The announcement of an engagement is typically made with joy and verve. We don’t think about how to break the news or what people’s reactions will be. We shout about our nuptials from the rooftop and flash our shiny rings.
Announcing a divorce is a different beast. In the days that led up to my ex-husband and I telling people that our marriage was over, I spent a lot of time twisting my wedding ring in circles around on my finger. It became a habit, my subconscious “tell” of the turmoil going on in my life. Like a genie in a bottle, my anxiety hoped that if I rubbed the ring hard and long enough that my wish to be on the other side of all of this would come true.
My ex-husband and I discussed how to let our families know about the break-up.
Like a band-aid that’s been on too long, the dread was sticking to my every pore.
Once we had made the decision to divorce, I wanted to have those conversations, as soon as possible. I called to arrange the confessional dinner with my brother on the way home from work one day, but he saw right through it. Perhaps it was the catch in my voice or the fact that we hadn’t had dinner alone together in 14 years. Either, or. He demanded I spill the beans immediately. He knew the marriage was over before I’d picked up my dry cleaning.
My ex-husband waited to tell his family. And waited. And waited. I don’t think he knew what to say so he simply didn’t say anything. It was an avoidance technique and though I was frustrated, I understood. It was a difficult conversation to start.
Being married for 26 years, my husband and I shared a lot of friendships, many made through the scope of raising our children. Church friends. Grade-school friends. High-School friends. Sleepover friends. Boy Scout friends. Dance friends. Theatre friends. Work friends. Neighborhood friends. Friends of friends. You get the idea. We lived in a relatively small community and worked and played in some pretty tight-knit circles. Telling one or two people about the separation would have quickly led to a high-stakes game of telephone. Fake news. Alternative truths and speculation. Neither of us wanted that for us, or our children.
A few attempts were made to gather groups of friends, but it was June and people had scattered for their family vacations – gatherings that were a thing of the past for our family. Waiting until August when the house was on the market and proceedings were in full swing didn’t feel right for people that were so important to us. And I couldn’t face having dozens of identical conversations. It wasn’t ideal, but we decided to send an email – one with a consistent, core message, void of blame or malice. We unconsciously coupled before it was a thing. The message was sent to 85 people.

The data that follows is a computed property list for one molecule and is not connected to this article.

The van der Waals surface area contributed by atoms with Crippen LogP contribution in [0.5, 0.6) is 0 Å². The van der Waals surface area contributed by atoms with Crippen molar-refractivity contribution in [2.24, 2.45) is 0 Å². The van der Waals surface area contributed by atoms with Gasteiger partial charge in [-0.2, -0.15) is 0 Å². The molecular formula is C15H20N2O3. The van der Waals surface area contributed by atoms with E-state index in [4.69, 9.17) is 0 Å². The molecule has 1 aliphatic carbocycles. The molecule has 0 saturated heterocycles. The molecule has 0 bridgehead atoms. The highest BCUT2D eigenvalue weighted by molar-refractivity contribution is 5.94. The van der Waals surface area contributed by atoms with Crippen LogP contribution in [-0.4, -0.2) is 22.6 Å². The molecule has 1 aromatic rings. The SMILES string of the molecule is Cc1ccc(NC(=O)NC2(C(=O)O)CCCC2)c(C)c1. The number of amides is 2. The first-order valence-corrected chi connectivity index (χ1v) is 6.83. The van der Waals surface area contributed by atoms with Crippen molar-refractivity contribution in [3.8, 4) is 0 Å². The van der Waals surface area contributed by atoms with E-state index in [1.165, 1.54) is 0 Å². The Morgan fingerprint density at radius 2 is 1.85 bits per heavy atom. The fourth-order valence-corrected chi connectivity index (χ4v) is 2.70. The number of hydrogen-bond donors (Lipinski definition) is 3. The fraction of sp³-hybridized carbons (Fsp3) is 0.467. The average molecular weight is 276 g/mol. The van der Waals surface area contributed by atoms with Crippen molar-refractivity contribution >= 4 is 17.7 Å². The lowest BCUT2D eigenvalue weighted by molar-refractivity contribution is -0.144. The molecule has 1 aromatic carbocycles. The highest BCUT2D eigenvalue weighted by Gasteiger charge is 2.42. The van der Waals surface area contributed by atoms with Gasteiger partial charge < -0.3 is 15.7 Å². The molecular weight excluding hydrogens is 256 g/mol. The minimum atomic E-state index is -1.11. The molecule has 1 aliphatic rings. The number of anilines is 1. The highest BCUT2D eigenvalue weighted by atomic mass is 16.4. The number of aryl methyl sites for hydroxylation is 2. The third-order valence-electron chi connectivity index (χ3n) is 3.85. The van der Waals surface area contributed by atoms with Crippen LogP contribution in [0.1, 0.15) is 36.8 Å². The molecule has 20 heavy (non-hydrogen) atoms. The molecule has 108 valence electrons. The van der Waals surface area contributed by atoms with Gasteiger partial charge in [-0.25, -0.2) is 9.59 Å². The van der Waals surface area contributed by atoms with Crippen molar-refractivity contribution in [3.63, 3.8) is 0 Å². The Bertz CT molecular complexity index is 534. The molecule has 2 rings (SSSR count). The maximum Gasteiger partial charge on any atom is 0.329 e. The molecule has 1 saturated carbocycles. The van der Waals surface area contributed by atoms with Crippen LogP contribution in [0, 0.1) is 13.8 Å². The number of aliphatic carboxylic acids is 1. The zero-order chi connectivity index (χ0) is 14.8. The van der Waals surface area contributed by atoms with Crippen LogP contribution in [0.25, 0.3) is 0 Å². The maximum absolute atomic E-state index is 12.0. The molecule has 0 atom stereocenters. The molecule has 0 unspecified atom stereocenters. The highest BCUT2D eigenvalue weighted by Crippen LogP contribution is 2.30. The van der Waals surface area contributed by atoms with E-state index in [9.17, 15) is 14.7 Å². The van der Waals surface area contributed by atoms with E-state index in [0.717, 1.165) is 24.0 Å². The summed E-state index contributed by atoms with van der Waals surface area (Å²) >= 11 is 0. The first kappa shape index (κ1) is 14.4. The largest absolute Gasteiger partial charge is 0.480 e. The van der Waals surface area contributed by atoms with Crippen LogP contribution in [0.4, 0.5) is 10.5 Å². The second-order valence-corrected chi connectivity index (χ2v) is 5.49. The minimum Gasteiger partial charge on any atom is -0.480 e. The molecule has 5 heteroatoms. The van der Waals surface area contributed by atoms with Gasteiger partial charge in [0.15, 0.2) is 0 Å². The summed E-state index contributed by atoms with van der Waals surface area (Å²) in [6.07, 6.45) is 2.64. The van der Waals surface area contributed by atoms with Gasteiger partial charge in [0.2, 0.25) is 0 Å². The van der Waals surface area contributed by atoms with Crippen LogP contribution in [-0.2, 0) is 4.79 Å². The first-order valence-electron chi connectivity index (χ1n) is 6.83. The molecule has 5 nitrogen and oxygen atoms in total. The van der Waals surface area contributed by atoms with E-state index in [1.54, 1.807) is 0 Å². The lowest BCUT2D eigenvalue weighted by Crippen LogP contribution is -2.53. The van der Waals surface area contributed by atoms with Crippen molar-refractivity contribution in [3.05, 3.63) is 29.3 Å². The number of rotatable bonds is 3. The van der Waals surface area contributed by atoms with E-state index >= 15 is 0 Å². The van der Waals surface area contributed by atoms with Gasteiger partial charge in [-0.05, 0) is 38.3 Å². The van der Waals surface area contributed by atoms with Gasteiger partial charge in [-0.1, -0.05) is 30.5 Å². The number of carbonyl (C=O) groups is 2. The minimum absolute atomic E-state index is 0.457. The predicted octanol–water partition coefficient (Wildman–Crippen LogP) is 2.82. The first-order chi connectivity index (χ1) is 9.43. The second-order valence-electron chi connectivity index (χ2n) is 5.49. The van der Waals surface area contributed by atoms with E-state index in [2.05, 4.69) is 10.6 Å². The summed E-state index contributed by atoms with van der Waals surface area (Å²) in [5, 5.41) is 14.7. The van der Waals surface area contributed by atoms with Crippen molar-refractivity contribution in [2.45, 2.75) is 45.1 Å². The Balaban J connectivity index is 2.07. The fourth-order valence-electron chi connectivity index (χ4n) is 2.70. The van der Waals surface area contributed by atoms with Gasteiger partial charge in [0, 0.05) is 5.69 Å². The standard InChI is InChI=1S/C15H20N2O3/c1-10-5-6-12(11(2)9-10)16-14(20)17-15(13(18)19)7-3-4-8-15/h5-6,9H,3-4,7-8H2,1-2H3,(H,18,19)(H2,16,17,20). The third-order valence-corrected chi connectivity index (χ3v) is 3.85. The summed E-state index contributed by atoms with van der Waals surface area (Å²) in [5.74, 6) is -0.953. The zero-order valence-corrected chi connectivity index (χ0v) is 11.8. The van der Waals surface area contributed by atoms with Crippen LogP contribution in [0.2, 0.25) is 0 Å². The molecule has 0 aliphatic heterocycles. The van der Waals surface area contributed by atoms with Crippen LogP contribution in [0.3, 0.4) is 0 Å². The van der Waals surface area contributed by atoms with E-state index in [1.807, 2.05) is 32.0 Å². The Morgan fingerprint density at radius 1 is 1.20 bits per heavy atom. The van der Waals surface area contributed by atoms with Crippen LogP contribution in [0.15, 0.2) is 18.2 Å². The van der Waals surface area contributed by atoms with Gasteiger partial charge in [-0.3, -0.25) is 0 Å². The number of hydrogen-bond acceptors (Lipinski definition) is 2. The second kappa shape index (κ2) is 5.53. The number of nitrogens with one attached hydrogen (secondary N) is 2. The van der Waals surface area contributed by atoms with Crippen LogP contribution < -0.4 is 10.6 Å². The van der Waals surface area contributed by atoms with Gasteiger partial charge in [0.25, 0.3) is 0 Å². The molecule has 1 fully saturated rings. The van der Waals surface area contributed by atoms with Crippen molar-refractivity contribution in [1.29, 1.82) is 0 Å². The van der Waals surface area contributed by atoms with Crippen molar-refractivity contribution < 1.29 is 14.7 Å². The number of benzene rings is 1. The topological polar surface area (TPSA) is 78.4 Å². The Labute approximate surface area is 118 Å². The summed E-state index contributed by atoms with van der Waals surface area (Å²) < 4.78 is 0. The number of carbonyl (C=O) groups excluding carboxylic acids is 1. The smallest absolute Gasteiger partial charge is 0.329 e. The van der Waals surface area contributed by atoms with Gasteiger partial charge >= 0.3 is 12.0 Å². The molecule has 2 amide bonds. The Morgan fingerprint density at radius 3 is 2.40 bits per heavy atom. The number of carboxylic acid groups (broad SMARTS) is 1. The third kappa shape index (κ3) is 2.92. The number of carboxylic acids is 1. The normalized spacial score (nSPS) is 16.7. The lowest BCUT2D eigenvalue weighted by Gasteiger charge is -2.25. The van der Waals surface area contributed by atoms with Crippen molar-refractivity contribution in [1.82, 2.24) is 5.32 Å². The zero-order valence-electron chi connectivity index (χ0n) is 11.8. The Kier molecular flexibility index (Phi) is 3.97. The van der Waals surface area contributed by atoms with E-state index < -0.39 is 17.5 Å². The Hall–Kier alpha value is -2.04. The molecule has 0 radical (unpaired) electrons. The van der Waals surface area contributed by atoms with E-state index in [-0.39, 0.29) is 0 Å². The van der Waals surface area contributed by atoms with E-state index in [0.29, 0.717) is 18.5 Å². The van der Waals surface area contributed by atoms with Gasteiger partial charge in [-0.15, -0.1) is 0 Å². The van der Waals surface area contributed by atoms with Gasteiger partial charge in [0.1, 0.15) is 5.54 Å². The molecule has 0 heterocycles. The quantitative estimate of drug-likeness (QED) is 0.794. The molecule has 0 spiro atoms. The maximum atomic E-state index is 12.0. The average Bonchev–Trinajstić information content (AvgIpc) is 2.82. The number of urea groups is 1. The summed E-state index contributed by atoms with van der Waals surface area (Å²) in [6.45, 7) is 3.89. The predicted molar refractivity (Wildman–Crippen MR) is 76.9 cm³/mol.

This is something that we did not wish or intend to say via email. But time, travel, schedules and children have all gotten in the way of seeing the ones we love the most, face to face this summer.
It is with deep regret and sadness that we let you know that Ed and I are separating after 26 years of marriage. We ask that you love us and trust in our decision, knowing that this is not something that came about lightly. Please support and pray for us both as our family goes through this extremely difficult time. Ed and I respect each other tremendously and have no animosity. There are no sides – just two people that have always been very grateful for your part in our lives. It is our sincere hope that friendships will strengthen and endure for the both of us.
Katie and Ed
My hand trembled over the keyboard. I felt sick. I knew that after sending this truth bomb that there was no going back. And that even though we begged for relationships to remain intact, my extreme nausea told me that not all friendships would survive; We hoped that others would love us, try to understand us, empathize with us.
The responses began to flood my inbox. And clearly, the forward button was alive, well, and getting a workout that day.
“I never liked him anyway.” Ummmm….thank you?
“I didn’t think you were a good fit for him.” Please, tell me what’s wrong with me. I’m not hurting quite enough.
“My brother is newly divorced. Can I set you up before you go on the market?” No, and I’m not a property!
“I’m not surprised. I knew this wouldn’t last.” So glad you were right. PS: You don’t get a prize.
A lot of these people were old habits rather than true friends.
We shared carpool lines or kids activities – no real intimacy. There was a reason we had never extended our relationship beyond the circumstances, schedules or class rosters that threw us together and I was seeing it in black and white. Lesson learned. Delete, delete, delete.
Then, there were responses from friends, authentic relationships whose hearts were breaking with ours. They assured us there would be no lines drawn and that nothing had changed. They loved us, cherished our children, and would always hold memories of our times together, dear. Those emails sustained me over the coming months, reassuring me that I still had something as my tears emptied me of everything.
Shortly after I hit send, I moved my wedding ring to my right-hand ring finger. My friend Betsy says that I loved it over to the other side. It’s been almost four years since we sent that email. I still twirl my ring sometimes, rubbing my fingers over the smooth silver memory. But now, it’s my “tell” of how much I love my family, how far we’ve all come and how much I treasure the friendships that have strengthened and endured. And I am grateful for their part in my life.